FFO: FRUITY STILL LIFE FINE-ART INSPIRED FEMINIST IMAGES!
Who are you and where are you currently based?
My name is Lucie Blissett and I am currently based in my seaside hometown of Cleethorpes. Recently, I graduated from Leeds Arts University with a degree in Photography and I soon plan to move back to Leeds after the summer.
Why is your aim to move back to Leeds? What do you feel Leeds offers in oppose to other cities as a place for creatives to live and work?
Leeds has so much to offer for creatives to help them feel inspired. Galleries and pop up exhibitions happen all over the city. There are plenty of art and photography stores that provide a haven for artists. There are also collective groups such as Girl Gang Leeds which bring creatives together to collaborate. Leeds has so much to offer to someone like me which is why it is my aim to move back to the place where I studied.
What’s your practice? What themes does your work explore?
I am a fine art photographer and my work tackles female/feminist issues such as gender, sexuality and women’s health. I develop my concepts through the use of colour, texture, light whilst photographing objects and attaching metaphorical meanings to the images. I enjoy working in the genre of still life, as it helps me to emphasise my ideas and create a deeper underlining to my work.
What sort of objects have you photographed within your work, and how have you related these objects to more topical and debated issues today e.g. gender and sexuality?
For my most recent series, I have photographed fruit to resemble the female body according to the ideals of the male gaze. By using objects such as cherries, figs, pomegranate, grapefruit, melons and my knowledge of studio lighting, I have focused on textures to create a sexual atmosphere to my imagery. The male gaze sees the female body as an erotic object. Young women in our society notice this gaze upon them daily. By using objects, I have related this topical issue within my work to suggest and make the viewer think about the subject.
How does your work aim to tackle and to help others who experience issues relating to gender and sexuality?
All of my photographic series have revolved around empowering women through their gender and sexuality. To make them feel strong and confident about any problems they face such as the health issue, Endometriosis, or societies problems with the female body.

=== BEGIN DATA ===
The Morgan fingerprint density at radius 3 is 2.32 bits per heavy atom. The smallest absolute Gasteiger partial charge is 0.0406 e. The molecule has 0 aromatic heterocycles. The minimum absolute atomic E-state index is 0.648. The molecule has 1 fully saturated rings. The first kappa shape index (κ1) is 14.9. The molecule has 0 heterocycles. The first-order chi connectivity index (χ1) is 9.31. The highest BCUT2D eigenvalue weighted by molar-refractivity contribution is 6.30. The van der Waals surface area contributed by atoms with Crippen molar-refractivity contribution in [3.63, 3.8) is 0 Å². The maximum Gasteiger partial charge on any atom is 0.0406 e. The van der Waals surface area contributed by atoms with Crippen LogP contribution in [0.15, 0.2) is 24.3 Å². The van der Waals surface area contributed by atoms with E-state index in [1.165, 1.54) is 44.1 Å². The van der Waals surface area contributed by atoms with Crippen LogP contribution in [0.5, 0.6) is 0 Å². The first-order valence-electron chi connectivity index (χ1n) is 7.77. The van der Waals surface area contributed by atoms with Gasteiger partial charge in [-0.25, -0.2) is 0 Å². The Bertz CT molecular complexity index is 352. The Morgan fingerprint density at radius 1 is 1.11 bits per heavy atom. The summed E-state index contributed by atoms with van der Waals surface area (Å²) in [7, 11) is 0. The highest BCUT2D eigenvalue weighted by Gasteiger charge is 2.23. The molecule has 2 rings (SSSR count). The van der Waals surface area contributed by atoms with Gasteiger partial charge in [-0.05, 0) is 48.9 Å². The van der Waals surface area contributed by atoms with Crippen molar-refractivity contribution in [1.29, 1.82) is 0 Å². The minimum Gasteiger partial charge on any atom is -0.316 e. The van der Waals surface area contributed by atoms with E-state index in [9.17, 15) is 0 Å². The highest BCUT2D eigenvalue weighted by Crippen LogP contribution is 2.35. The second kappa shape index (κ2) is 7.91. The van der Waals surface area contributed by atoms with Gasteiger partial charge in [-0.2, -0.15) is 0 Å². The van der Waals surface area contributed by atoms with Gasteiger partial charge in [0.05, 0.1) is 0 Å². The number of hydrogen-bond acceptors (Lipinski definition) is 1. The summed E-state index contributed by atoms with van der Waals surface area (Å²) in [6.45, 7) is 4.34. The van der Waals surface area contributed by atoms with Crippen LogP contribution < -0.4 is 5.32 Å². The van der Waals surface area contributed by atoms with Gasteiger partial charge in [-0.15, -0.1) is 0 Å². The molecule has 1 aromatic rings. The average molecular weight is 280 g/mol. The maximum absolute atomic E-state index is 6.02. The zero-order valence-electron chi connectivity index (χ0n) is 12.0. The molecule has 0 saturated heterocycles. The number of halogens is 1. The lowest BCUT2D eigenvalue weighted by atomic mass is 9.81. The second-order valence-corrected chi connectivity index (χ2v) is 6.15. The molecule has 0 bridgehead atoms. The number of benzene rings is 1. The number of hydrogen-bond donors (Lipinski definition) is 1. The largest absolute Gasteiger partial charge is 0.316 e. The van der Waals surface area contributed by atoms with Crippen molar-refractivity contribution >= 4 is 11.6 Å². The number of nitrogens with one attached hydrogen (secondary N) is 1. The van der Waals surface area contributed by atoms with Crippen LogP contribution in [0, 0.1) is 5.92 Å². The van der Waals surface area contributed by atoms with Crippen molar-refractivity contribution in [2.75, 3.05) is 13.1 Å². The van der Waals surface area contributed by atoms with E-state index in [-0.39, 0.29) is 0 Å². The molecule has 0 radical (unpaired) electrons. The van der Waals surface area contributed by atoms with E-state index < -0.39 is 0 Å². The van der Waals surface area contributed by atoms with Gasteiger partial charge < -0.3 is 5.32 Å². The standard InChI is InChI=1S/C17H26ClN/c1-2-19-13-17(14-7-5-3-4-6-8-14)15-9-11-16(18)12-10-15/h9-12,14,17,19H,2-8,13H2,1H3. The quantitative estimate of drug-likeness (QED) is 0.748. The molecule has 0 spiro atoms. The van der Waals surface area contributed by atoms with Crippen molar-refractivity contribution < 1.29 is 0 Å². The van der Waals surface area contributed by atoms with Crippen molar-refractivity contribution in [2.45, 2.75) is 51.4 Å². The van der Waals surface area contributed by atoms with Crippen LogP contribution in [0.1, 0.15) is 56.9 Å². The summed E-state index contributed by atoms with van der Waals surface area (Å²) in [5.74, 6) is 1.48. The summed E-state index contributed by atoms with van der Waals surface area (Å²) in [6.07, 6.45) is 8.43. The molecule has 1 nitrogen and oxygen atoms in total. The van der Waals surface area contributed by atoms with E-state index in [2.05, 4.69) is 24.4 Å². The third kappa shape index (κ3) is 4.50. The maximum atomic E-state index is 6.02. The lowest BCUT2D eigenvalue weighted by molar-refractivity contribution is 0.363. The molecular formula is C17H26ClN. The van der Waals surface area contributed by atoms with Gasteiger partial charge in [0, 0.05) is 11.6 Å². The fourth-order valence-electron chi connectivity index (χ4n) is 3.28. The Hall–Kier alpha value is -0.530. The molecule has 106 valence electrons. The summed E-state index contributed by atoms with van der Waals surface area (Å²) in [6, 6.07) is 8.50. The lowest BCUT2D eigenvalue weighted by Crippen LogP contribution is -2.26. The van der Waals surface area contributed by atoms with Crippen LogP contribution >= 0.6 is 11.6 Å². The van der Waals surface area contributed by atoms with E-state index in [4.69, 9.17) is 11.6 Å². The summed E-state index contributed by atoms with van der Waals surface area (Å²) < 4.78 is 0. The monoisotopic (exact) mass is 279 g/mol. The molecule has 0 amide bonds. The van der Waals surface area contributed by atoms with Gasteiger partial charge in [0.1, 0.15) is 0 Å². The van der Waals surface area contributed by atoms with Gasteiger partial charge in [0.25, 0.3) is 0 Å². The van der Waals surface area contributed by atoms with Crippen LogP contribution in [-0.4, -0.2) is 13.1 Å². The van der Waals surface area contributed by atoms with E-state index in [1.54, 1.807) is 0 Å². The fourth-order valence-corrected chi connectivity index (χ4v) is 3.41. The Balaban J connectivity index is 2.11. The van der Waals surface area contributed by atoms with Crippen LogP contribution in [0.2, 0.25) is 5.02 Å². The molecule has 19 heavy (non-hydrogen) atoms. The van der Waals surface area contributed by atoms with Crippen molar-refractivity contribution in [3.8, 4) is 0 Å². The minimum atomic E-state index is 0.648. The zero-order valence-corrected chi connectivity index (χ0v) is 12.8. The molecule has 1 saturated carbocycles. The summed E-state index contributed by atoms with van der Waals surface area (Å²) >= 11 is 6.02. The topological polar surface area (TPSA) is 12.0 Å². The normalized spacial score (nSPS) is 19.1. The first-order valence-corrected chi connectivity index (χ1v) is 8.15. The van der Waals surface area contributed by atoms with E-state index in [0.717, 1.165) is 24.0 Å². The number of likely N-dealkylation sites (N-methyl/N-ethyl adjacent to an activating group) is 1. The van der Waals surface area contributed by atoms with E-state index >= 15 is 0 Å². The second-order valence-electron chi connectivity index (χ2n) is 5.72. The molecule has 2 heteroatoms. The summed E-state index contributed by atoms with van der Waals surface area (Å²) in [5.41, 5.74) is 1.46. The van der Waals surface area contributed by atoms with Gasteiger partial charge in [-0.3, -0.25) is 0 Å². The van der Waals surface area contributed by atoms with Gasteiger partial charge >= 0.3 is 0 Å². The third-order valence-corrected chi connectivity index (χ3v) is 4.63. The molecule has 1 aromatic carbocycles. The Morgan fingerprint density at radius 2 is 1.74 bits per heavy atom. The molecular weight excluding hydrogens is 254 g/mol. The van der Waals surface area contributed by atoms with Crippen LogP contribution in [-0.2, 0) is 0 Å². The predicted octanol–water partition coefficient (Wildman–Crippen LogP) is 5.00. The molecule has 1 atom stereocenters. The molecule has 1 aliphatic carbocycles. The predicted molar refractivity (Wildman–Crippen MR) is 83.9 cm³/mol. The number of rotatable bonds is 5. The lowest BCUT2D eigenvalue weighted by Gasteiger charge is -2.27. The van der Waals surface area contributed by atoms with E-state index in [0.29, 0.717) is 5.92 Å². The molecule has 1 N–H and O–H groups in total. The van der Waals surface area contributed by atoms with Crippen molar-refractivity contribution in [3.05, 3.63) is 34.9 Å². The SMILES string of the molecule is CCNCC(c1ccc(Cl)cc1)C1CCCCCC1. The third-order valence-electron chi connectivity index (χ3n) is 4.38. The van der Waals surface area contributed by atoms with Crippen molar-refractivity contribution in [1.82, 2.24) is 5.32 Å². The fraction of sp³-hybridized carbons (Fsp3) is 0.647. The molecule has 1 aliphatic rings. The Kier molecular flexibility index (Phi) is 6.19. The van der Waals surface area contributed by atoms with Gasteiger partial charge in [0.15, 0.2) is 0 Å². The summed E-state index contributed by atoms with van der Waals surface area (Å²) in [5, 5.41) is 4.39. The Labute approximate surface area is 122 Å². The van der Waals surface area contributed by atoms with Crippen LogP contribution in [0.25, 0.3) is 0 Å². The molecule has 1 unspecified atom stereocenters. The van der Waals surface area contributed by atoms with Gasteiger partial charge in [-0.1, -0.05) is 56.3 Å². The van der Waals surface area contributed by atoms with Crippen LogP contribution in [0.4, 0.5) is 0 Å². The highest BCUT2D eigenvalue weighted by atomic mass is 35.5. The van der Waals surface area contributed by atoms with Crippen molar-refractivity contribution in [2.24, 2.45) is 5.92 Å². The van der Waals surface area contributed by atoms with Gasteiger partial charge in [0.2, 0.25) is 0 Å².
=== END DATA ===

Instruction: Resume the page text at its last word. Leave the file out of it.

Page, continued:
How much do you value already having or instead developing a rapport with those you photograph?
Having a personal relationship with those I photograph makes my work more honest and powerful. I believe having a rapport with my subjects gives me the confidence and knowledge to test my concepts to create visually exciting imagery.
What got you interested in your artistic practice?
I have been interested in photography since I chose to study the subject at A-Level, as it appealed to my creativity.
For my first roll of 35mm film, I decided to document my Grandad in his everyday life, as he was an important figure to me. Through photographing my Grandad, I spent more time with him and learned more about his life, which lead to a deeper connection with others within my practice. This project still inspires me to create work that is personal and important to me.
Who are you inspired by?
Also, I am influenced by the female role models in my life. Who are all so strong and independent, no matter what happens.
What are your future aspirations?
To have my work exhibited more in the UK and Abroad. To take time to develop a new photographic series. Gain some experience as a studio assistant and grow as a freelance photographer by working with more clients.
What advice would you recommend to young creatives today?
Take photographs of anything that inspires you and push your concepts to the limits. Learn as much as you can from others around you, always be true to yourself and your practice.